We all spend money unwisely from time to time, but never more so than when feeling low, or uncertain about life in general, or when needing a confidence boost. I was at such a juncture in March 2009. I spent £910 on a Prada handbag.
Even this was by no means the most a self-indulgent woman could spend on herself at the time, not by a long way, but it was still a lot of money to squander on a leather-and-brass object that might look very impressive in the right circumstances, but was inappropriate for day-to-day use.
I was of course mainly paying for the name, Prada being one of those top brands in the fashion world. It was nevertheless a very well-made bag, indisputably an object of desire. And when first bought an instant conversation-piece. But £910 was over the top. In the leaner times that lay ahead, I came to wish that I still had that £910 in my savings account.
Still, the Prada handbag looked and felt wonderful, and the pride of ownership was very real. Here are some early shots of it.
But I quickly saw that I'd have to keep it for best, and purchase a more ordinary bag instead for day-to-day use. I settled on a very nice, practical, but comparatively humdrum black Radley cross-body bag that saw service for several years until replaced by the larger orange Italian cross-body bag I now use. The black Radley and the orange Italian were not cheap bags, but each was a perfectly reasonable buy, an expense you could easily justify. And although attractive, they weren't going to be risky to carry around, or to place on the floor when eating in a restaurant. I was always aware that the Prada bag was a magnet for opportunistic crime, sending 'take-me' messages to sneak thieves and street snatchers. I stopped carrying it into Brighton, or up to London, and thought very carefully about what I put into it, just in case the Prada was whisked off my shoulder, or deftly picked up off the floor when I wasn't looking. It seemed way too vulnerable.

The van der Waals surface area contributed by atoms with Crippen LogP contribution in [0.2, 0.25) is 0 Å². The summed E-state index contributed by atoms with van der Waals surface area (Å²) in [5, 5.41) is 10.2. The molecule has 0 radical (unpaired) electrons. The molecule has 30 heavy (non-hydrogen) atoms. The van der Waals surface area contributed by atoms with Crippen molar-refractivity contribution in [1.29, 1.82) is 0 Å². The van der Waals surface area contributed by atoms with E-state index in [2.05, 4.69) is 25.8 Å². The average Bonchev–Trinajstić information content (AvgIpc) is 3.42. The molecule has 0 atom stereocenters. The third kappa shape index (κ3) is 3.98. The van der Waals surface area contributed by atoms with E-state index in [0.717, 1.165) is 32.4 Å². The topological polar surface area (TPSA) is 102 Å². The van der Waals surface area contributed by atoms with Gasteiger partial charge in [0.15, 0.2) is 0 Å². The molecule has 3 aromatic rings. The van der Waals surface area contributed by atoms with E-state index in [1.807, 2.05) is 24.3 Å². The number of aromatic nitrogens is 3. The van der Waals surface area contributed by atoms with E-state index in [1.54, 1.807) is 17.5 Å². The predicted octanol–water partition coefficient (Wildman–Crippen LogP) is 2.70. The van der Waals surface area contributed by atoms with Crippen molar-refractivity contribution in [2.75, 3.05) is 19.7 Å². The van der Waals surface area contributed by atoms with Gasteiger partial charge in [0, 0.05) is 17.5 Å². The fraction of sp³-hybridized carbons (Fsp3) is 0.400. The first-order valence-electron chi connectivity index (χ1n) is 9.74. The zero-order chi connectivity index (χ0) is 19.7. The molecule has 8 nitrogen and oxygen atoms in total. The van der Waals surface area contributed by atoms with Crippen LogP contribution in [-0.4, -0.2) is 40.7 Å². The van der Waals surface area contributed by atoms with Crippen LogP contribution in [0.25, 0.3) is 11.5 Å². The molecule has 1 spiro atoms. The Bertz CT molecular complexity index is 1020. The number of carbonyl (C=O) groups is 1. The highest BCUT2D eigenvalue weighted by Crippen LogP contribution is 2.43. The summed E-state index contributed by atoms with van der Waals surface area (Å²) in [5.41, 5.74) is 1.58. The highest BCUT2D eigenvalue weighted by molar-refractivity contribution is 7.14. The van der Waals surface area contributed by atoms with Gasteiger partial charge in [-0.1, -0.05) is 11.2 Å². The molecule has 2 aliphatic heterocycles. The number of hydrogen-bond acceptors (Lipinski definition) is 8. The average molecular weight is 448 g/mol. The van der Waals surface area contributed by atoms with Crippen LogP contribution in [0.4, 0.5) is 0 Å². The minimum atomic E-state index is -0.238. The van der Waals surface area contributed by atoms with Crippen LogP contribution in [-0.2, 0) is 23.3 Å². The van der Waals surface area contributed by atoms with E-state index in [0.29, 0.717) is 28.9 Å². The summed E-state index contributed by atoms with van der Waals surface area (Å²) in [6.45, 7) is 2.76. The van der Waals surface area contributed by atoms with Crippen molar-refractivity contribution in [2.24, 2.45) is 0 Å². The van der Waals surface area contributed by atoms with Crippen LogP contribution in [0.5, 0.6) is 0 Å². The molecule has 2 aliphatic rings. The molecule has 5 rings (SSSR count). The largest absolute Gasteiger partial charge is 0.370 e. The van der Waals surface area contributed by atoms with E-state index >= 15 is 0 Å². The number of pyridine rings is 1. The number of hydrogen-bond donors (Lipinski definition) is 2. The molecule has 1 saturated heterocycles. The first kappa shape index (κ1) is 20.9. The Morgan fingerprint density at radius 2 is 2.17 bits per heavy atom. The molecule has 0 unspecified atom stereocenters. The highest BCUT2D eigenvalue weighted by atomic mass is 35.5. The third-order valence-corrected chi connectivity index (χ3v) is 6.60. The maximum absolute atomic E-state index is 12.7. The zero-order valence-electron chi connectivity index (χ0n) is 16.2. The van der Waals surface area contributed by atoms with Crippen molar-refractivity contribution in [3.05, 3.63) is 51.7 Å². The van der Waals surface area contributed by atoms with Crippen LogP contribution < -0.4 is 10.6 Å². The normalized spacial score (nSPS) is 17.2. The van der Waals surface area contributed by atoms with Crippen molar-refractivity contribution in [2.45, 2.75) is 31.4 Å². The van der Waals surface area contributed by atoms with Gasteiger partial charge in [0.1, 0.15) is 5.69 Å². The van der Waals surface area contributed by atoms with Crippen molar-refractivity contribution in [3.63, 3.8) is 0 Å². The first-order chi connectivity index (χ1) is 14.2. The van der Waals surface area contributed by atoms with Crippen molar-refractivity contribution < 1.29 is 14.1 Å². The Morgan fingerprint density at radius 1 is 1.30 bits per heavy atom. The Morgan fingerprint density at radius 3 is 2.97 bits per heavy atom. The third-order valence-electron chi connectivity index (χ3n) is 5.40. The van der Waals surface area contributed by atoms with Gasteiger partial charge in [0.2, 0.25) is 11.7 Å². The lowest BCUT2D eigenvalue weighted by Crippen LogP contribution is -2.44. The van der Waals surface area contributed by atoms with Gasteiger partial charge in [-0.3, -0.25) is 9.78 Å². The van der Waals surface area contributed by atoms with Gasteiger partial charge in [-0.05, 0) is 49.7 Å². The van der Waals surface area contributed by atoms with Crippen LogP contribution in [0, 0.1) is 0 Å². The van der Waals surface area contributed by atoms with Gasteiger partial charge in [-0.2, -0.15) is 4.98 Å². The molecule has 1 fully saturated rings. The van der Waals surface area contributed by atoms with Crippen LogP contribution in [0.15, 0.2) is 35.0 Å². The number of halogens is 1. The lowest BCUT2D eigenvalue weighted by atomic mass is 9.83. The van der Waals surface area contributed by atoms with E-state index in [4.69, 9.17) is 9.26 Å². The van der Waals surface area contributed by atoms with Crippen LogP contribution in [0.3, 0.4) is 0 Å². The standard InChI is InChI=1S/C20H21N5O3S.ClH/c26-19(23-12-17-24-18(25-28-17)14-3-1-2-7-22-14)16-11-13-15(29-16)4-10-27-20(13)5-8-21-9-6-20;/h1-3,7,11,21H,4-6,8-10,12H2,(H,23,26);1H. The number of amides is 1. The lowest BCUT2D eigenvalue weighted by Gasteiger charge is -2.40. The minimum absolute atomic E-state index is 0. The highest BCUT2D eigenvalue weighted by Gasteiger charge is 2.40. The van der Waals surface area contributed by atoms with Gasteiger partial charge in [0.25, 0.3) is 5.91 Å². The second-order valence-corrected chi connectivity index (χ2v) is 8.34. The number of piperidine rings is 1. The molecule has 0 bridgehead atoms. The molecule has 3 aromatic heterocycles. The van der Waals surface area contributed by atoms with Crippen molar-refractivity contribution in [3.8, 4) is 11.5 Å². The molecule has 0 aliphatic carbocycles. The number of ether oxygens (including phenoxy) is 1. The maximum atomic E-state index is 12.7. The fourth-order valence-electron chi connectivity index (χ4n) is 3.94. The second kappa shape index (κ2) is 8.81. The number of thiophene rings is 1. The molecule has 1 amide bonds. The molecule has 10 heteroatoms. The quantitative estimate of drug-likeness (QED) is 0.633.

After a few months it was relegated to the wardrobe. It was still my 'best bag', but now only for weddings and funerals, and going to the opera, and for dressed-up evenings on cruise ships - assuming I ever cruised again. It became no more than a bag to be disinterred at long intervals, and briefly used for a special occasion. During 2017 I have deployed it only once, at a funeral last January. I didn't bother taking it on my recent holiday up North and in Scotland.
To be honest, it's not a bag I would now buy. It's too shiny and brass-encumbered for my current tastes. It doesn't look right in a supermarket, not even in Waitrose. It doesn't look right at National Trust properties, nor in the country, nor on a beach. It has no internal compartments beyond two little pockets: so finding anything put into it is a pain, as you have to rummage around and waste time.
It can only be carried in the hands, or on the arms, or held on one or other shoulder. It doesn't leave both hands free, as a cross-body bag will. So it's impractical in the way that expensive high heels are impractical. It belongs to a short-lived era when I needed such a bag to help me recover from an emotional battering, and assert myself again. It did the job. But now it has no job to do, and frankly I could easily manage without it.
But I expect I will keep it forever. My Prada bag is just too good to give away to charity, and I don't think any of my friends would actually want it. It's too glitzy for Sussex. It might be sold on eBay, of course, but it isn't pristine enough to command a really worthwhile price tag. It would attract bids, but not top bids. It would be such a shame to let it go for only £200 or so. And I am not strapped for cash, as I was back in 2011 when I still had the unsold Cottage on my hands, and was running two houses on only one pension.
Possibly in years to come it will be my link with a time of change that has passed into personal history, and is in danger of being forgotten. A tangible relic. So maybe I should preserve it carefully, as a future museum piece, as a reminder.